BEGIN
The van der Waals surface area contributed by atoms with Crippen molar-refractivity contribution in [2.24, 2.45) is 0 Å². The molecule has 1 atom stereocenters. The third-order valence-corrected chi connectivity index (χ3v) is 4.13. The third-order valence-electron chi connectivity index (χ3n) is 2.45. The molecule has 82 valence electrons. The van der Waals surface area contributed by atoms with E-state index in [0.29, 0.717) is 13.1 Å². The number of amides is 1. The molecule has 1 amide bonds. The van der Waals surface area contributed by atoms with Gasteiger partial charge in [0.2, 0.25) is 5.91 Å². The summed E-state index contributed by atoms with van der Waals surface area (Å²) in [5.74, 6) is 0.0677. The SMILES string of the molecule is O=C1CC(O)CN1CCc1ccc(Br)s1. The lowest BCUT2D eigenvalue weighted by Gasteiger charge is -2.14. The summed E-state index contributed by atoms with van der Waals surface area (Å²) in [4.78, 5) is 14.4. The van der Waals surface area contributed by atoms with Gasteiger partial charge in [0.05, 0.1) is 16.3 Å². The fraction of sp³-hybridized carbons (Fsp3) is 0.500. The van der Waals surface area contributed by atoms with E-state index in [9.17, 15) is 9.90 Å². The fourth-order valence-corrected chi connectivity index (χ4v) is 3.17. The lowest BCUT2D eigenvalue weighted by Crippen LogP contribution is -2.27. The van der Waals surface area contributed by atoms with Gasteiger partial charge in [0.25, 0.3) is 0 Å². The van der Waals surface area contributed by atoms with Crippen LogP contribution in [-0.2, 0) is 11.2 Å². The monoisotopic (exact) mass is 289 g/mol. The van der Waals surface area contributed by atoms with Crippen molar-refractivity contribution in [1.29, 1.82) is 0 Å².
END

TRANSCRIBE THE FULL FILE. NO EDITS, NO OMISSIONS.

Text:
The van der Waals surface area contributed by atoms with Crippen molar-refractivity contribution in [2.24, 2.45) is 0 Å². The molecule has 1 atom stereocenters. The third-order valence-corrected chi connectivity index (χ3v) is 4.13. The third-order valence-electron chi connectivity index (χ3n) is 2.45. The molecule has 82 valence electrons. The van der Waals surface area contributed by atoms with E-state index in [0.29, 0.717) is 13.1 Å². The number of amides is 1. The molecule has 1 amide bonds. The van der Waals surface area contributed by atoms with Gasteiger partial charge in [0.2, 0.25) is 5.91 Å². The summed E-state index contributed by atoms with van der Waals surface area (Å²) in [5.74, 6) is 0.0677. The SMILES string of the molecule is O=C1CC(O)CN1CCc1ccc(Br)s1. The lowest BCUT2D eigenvalue weighted by Gasteiger charge is -2.14. The summed E-state index contributed by atoms with van der Waals surface area (Å²) in [4.78, 5) is 14.4. The van der Waals surface area contributed by atoms with Gasteiger partial charge in [0.05, 0.1) is 16.3 Å². The fraction of sp³-hybridized carbons (Fsp3) is 0.500. The van der Waals surface area contributed by atoms with E-state index in [9.17, 15) is 9.90 Å². The fourth-order valence-corrected chi connectivity index (χ4v) is 3.17. The lowest BCUT2D eigenvalue weighted by Crippen LogP contribution is -2.27. The van der Waals surface area contributed by atoms with Gasteiger partial charge in [0.25, 0.3) is 0 Å². The van der Waals surface area contributed by atoms with Crippen LogP contribution in [-0.2, 0) is 11.2 Å². The monoisotopic (exact) mass is 289 g/mol. The van der Waals surface area contributed by atoms with Crippen molar-refractivity contribution in [1.29, 1.82) is 0 Å².